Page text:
Fundamentally, this formal status of provider of a formal beauty maintains her far from touching to the reality, far from life to which she mentally gasps to reach. But none clear procedure seems to offer her the access to the plenitude she aspires to and a linkage between her common world and the greater world. What, in the impatience of youth, can become the trigger ?

A new dramatic event, featuring all the accidental qualities required for a fairy-tale and happening in connection with her new state, will bring her with the opportunity to complete her personality. For achieving this personal appetite, she will have to leave her usual world, to be projected in a completely different scenery, surrounded by a set of all new interlocutors and to be pushed and confronted in a straight (if not direct), non-filtered contact with the severe reality through what appears to be an other intermediation : the struggle, the multilateral confrontation and the worry for the others.

Conquering a fragile position between the tempting extremes

My aim is not to disclose the entire story in this post but to assess Irena’s thematic construction here. After Gabriela’s arrival in the countryside, out of the “city with the highest sky-crappers in the world” which sounds like being New York, she is the witness of events which call for her sense of Justice. Instead of being focused on her own little egoistic doom, she is captivated by what appears as an obvious con trick. Her will to put an immediate end to this horrible swindle put her in the necessity to obtain help in an environment for which she is completely a foreigner. And she has to take the initiative, to show “leadership”.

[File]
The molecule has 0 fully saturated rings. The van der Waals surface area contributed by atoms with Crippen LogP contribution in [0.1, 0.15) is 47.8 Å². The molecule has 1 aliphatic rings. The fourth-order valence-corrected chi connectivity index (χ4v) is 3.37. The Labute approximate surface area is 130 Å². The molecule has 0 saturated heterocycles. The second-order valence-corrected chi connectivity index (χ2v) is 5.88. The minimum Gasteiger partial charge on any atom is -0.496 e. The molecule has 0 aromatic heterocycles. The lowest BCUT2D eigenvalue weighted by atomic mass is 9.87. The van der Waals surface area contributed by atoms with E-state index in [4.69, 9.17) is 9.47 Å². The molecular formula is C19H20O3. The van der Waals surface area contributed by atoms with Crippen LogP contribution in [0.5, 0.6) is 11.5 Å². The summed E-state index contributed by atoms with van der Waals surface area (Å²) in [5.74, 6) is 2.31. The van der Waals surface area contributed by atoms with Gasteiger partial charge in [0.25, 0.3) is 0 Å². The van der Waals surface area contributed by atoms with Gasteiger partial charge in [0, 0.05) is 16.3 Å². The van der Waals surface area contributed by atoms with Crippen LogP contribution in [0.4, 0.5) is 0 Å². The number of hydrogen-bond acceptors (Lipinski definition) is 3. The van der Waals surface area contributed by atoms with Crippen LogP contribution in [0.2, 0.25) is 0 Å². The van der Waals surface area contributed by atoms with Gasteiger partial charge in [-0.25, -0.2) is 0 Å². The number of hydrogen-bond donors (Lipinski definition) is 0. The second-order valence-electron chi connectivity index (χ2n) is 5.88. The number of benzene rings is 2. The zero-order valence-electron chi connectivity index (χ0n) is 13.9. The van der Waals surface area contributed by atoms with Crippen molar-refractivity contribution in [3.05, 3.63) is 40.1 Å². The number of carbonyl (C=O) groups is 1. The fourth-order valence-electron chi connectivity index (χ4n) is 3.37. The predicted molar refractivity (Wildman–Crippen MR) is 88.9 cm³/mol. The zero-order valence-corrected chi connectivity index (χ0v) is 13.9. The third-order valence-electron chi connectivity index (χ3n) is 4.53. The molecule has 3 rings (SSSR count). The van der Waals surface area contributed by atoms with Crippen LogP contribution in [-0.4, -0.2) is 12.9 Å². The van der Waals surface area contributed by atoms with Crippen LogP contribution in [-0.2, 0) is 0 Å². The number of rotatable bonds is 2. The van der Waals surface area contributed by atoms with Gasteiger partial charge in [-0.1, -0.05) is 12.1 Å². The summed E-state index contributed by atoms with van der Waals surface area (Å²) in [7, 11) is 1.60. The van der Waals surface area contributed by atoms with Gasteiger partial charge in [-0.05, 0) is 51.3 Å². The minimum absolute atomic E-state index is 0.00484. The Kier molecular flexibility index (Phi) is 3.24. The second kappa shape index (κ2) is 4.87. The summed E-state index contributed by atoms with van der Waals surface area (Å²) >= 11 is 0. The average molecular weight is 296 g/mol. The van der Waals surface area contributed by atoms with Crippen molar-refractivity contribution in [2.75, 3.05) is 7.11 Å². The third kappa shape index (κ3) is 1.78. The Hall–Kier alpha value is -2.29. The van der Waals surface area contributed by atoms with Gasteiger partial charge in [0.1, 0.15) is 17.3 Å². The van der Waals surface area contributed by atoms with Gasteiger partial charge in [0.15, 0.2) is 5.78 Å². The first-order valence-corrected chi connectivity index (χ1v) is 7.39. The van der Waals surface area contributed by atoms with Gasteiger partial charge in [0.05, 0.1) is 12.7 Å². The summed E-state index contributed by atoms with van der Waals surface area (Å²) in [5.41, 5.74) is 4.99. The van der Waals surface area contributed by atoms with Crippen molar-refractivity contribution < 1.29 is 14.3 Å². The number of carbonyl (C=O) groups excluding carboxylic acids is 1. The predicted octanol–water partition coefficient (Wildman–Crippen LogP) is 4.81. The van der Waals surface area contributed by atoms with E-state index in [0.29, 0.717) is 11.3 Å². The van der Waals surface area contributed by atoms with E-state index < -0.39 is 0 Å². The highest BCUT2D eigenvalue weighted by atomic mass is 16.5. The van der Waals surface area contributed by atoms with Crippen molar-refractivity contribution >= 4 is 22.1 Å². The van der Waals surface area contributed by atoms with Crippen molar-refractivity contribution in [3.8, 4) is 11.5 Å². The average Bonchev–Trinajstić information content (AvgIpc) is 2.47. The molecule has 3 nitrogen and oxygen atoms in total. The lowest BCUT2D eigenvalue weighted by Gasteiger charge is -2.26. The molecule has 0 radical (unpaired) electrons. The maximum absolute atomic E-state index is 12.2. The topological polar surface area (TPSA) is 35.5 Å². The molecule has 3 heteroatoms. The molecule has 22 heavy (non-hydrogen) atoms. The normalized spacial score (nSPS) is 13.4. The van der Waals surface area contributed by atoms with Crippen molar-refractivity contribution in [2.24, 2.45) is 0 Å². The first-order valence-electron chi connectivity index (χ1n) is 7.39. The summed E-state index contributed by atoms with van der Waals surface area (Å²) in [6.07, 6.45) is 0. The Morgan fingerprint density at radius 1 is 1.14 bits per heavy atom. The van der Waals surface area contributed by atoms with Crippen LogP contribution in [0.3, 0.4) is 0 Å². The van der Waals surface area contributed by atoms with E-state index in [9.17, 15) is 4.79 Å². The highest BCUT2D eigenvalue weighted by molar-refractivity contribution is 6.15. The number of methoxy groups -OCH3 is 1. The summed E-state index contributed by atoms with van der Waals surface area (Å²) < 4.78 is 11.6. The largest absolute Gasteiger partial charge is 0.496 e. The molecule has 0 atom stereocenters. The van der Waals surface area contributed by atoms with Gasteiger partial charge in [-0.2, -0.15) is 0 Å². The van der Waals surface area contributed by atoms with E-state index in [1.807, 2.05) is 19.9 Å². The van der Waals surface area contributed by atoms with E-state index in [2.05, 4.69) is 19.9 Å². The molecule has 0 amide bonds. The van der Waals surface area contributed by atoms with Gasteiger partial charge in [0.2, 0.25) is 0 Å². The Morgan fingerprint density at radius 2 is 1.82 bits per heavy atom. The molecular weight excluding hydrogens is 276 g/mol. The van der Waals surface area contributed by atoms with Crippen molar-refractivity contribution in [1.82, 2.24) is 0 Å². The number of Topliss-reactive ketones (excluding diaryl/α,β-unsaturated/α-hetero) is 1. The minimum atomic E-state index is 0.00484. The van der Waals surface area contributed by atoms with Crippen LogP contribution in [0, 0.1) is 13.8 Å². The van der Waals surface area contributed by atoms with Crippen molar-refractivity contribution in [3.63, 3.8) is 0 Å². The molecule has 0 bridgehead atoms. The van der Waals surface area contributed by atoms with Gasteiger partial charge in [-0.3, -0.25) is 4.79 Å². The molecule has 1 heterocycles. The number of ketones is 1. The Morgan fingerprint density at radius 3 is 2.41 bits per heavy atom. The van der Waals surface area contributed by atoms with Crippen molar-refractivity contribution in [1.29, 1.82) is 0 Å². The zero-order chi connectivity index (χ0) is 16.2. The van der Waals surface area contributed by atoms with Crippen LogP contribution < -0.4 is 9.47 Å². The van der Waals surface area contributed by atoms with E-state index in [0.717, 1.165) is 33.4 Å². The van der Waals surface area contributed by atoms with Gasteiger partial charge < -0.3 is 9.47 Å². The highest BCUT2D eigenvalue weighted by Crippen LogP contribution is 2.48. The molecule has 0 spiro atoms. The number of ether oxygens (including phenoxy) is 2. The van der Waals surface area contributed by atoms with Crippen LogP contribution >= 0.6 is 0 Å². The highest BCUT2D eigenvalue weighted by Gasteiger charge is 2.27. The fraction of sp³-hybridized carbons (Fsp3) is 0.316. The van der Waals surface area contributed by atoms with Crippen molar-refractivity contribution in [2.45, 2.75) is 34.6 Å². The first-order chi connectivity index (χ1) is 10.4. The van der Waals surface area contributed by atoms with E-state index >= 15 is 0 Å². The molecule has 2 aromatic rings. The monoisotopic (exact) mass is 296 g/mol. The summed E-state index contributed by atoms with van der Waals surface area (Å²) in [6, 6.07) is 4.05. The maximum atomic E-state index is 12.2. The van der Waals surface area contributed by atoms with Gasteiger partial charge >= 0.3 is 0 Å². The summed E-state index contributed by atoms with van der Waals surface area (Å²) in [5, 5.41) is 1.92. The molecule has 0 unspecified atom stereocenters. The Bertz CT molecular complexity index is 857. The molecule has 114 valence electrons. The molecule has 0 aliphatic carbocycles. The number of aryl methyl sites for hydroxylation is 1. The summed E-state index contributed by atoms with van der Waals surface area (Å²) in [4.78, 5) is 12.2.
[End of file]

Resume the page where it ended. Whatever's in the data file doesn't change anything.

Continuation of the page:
During this adventure, she is confronted to a all new language for her, the “corporate language” which immediately appears as the symmetric of the dance language. I just want to show that a very well structured thematic field organizes itself in a series of couples of notions. Once Gabriela gets out of her usual environment — the theatre —, once she reaches the forest, which works as a metaphor for the real life, she discovers how each decision, each choice, each commitment can be adventurous. Facing stakes which matter for her, she is also facing risk, a new notion for her who only evolved in a limited, hyper controlled and secure perimeter.

Then, after her very coherent environment in the ballet, she faces reality through the great variety of groups she meets. All these groups have their logics. The reality is confrontational and multidimensional but Gabriela experiences it positively. She draws an excitement from improvisation, unprepared situations…

In this new enchanted world, Gabriela eventually understands that she is looking for a balance between nature and civilization, technique and heart, a thin path between extremes. This is why Irena Kowal, in this illustrated, bilingual book, offers a multicultural proposal: a mix of languages and cultural references associating French and Slavic, corporate as well as dance sub-languages.

For all of that, the Ballerina is not the story of a friendship, nor the story of a couple, like, for example in Saint-Exupéry’s Prince. It’s a story focused on one character and on her experience, or her subjectivity, on her discovery of the Great Life. And this is why it contains a message for the adult for whom, the child, the potential is not yet complete consumed in conveniences, when the curiosity is still alive and active in the way to apprehend the complexity of human experience. Then, a great image of an endeavouring young woman who is not afraid of the multiplicity of the frames ruling the social life. A way to re-invent a morality told to the children and the others through a story full of magical incidents and other “coups de theatre”.

Irena Kowal’s interview in Ukrainian for Radio Svoboda – Radio Free Europe (Oct. 27 2011)

Cover picture : Irena Kowal presenting the cover of her illustrated book with the Ukrainian network of bookshops Knyharnya-Ye
source : by courtesy of the author